Assistant psychologist - NHS
Research Assistant – (Council, Voluntary sector, University, NHS)
Mental health Advocate – Voluntary sector
Health Care Assistant
Consultant at a financial services firm
Clinical Studies Officer – (Mental Health Research, NHS)
Sexual health advisor
Befriender – Voluntary sector
Family crisis worker
As can be seen from the list above, even home trainees come from a variety of backgrounds, with very diverse pre-training experiences. These are all relevant, hope this helps you see that there is no one way to gain experience and make your way onto the course.
Is an assistant psychologist (AP) experience mandatory? I was wondering if the experiences gained from my home country is relevant to the training.
No, AP roles are not mandatory.
In a peer-led survey of international trainees across the UK DClinPsy courses, we found that 68% of international trainees had never worked in the UK prior to training (i.e they did not have AP positions in the UK). It is also helpful to remember that not every country will have 'Assistant Psychologist' equivalent roles and mental health services may be structured differently. However, some experience of working in clinical or clinically-relevant settings is usually important to have prior to training.
Where can you find opportunities for research experience if you are currently doing an MSc with clinical placements?
If you are currently doing an MSc with clinical placements, you will likely be also doing an MSc level dissertation which should involve undertaking research. It would be worthwhile for those who are currently doing their MSc to think about ways to disseminate their research once it is done.
It is important to note that dissemination does not only include publications in peer-reviewed journals, but it is a broad term that also includes other forms of dissemination that involves sharing the research findings with the wider audience/ population, such as poster and conference presentation.
How likely is an undergraduate student getting onto the course right after graduating?
Some people do get onto training after doing their undergraduate degrees and you can find a breakup of the pre-training experience statistics for courses by reading into BPS Alternative Handbook 2020 here. You can download the handbook for free whether you are a member of BPS or not. However, it is important to bear in mind that realistically speaking, most of the DClinPsy courses in the UK will require you to have some amount of relevant clinical experience before you get onto training and not everyone will have this by the time when they complete their undergraduate degrees.
Visa and Funding
What visa do I need to do my DClinPsy?
You will need a Tier 4 student visa for the DClinPsy in the UK, which you will be able to apply for after you have been offered a place on a course. The university will typically support you in applying for this. You can find out more information on visa requirements from the UK government website here.
Will I be eligible for an NHS funded place?
No. International trainees must obtain a Tier-4 student visa to study. We are also not eligible for any UK government fundings or scholarships. You will only be eligible for an NHS funded place if you are able to work in the UK without restriction (i.e., more than 20 hours a week or without needing a work visa) or having a "settled status" in the UK. You can check if you need a Tier 4 visa to study via the UK government website.
Is a driving license mandatory ??
This is dependent on the courses you are applying to so please check with the course team. Most of the course that is based outside of the large cities may require you to have a driving license due to the geographical location of the course being wide and public transportation is not easily accessible. However, most of the London-based universities do not require a driving license as public transport is readily available. You can find out more about this in the Clearing House website as each university will state whether a driving license is mandatory. Alternatively, you can check the BPS Alternative Handbook 2020.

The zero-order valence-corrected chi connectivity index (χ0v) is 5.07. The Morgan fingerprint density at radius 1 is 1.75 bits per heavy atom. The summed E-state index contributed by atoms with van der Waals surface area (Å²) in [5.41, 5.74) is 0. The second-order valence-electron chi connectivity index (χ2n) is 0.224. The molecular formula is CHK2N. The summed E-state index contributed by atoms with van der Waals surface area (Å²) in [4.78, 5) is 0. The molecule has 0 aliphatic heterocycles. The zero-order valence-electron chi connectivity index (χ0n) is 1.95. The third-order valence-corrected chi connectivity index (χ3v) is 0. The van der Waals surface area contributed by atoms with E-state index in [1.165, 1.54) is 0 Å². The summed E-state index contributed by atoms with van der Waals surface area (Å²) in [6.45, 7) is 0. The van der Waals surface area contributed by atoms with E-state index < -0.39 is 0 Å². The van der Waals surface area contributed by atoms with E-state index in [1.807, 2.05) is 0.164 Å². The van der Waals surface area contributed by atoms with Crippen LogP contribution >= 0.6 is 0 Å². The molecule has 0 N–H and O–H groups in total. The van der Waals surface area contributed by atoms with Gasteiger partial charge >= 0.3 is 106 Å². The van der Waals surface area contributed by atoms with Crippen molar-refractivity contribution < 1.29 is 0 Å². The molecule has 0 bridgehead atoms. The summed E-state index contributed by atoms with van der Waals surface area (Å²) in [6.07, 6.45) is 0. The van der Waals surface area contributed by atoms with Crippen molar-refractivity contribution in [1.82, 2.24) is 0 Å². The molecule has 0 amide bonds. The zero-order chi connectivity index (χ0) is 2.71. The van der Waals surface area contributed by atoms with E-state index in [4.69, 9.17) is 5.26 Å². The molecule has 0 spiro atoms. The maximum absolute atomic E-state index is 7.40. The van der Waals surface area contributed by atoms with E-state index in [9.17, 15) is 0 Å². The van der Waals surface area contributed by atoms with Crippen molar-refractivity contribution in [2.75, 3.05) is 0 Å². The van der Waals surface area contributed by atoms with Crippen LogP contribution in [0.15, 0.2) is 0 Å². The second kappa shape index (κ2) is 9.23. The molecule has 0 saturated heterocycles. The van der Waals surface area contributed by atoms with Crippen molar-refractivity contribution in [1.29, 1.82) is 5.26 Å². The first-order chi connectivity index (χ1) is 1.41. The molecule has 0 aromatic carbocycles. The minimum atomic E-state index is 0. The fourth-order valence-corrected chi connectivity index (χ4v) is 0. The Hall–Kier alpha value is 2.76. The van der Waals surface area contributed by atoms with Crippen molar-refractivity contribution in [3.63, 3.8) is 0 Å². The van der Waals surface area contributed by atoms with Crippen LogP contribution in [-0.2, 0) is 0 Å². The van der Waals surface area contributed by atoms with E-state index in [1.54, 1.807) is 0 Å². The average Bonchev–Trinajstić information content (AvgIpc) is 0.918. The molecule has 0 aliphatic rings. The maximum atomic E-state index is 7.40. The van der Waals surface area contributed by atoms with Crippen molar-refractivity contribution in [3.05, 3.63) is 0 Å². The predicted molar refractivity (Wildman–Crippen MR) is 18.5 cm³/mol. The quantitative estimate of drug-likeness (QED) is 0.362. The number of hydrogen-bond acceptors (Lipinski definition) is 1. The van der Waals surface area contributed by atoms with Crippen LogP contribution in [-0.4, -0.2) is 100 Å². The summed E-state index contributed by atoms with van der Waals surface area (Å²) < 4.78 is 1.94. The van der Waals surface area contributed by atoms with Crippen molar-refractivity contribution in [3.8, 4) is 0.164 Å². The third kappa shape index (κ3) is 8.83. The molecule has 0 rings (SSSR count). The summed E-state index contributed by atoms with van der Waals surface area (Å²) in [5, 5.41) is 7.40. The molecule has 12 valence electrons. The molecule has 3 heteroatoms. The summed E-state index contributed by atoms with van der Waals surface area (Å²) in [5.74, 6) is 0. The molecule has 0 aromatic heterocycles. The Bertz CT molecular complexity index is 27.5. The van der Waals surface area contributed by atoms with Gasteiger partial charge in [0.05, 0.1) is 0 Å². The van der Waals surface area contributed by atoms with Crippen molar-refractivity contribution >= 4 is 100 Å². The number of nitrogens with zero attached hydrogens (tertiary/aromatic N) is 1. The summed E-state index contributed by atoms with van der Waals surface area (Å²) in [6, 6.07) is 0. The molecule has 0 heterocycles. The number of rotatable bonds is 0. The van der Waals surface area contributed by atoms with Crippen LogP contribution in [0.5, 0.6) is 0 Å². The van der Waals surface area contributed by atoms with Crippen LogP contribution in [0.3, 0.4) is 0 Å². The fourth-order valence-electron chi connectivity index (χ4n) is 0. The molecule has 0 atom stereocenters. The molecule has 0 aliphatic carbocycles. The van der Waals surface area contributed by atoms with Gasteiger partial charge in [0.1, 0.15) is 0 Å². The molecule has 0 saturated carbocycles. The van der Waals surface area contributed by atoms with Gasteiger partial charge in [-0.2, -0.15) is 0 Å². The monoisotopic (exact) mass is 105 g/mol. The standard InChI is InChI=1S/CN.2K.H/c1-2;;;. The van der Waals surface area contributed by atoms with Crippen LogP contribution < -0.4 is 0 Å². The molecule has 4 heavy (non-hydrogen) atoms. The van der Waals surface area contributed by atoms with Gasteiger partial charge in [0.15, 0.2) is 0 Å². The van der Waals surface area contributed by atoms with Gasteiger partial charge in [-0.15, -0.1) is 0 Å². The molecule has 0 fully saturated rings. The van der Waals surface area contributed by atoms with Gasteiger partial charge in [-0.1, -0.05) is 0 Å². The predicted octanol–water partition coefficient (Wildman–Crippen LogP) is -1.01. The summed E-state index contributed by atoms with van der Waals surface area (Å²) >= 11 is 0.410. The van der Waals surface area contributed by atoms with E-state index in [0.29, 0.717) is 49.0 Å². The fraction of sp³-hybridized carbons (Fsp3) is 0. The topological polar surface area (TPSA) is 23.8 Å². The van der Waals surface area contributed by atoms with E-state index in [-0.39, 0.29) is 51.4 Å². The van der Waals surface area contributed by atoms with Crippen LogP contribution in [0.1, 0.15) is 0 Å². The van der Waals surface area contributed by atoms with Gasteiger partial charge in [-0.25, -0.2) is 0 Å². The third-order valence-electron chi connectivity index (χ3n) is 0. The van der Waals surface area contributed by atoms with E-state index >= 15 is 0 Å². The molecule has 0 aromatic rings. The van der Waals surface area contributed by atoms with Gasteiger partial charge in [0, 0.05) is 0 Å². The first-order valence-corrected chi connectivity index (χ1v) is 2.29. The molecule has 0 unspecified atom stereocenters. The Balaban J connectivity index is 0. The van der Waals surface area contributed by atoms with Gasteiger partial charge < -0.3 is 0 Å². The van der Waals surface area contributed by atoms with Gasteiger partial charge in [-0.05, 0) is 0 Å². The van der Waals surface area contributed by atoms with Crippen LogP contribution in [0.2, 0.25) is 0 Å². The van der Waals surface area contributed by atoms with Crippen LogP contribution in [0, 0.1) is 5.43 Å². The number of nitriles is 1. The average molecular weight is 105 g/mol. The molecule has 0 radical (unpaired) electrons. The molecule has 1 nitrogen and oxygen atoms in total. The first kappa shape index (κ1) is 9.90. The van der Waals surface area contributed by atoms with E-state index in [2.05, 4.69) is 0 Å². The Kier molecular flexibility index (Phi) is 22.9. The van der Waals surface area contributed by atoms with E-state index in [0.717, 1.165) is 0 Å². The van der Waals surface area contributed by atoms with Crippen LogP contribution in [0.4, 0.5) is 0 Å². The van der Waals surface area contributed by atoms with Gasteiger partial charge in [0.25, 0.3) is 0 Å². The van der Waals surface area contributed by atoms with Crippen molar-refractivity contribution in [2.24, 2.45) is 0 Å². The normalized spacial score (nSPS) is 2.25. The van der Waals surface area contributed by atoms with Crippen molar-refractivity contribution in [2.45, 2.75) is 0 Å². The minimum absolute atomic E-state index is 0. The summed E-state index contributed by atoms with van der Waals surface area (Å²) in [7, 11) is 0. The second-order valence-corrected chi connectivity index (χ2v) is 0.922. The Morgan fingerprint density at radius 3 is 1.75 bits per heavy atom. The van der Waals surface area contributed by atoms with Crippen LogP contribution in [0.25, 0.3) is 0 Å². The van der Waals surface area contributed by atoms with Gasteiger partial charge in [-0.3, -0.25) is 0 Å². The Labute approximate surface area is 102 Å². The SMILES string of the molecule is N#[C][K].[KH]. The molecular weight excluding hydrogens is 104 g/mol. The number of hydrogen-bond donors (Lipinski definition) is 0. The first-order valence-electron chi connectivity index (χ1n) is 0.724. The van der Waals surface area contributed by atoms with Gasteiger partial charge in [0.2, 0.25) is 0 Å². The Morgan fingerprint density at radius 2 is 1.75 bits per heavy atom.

Do we need to have funding sorted before we apply?
Although you do not need to prove that you have the necessary funds at the application stage, we encourage you to secure enough funding prior to application or be at least quite confident about the source to obtain the necessary funds to pursue the training by the time of application. This is because programmes may not allow you to defer your studies if you did not have the necessary funding, which means you may need to go through the application process again if you decide to decline an offer due to lack of sufficient funding.
Are there ways we can get funding to help with the tuition fees?
From what we gathered at the time of writing this post, international trainees are not eligible for any UK Government scholarships or bursaries. We are unable to provide answers about whether are there any scholarships available in your home countries as this information and the opportunities vary greatly in different countries and or by year of.
Is it possible to work part-time while completing the training?
We think that it can be tricky to work part-time while being a DClinPsy trainee. You will be spending your weekdays either attending lectures (usually 9 am-5 pm) or at placement, which leaves you 2 days over the weekend for a short break. That being said, working part-time is not entirely impossible. One of the committee members works part-time for the university providing pastoral care for undergraduate students.
We aim to update this FAQ's regularly as we receive more enquiries. Please stay tuned and check for updates. We are also planning to host another webinar in February/March 2021 about our experiences of the interview processes. Good luck with your applications and do not hesiste to reach out to us if you have further queries!
**Subscribe to our mailing list so you won't miss any of our events/webinar **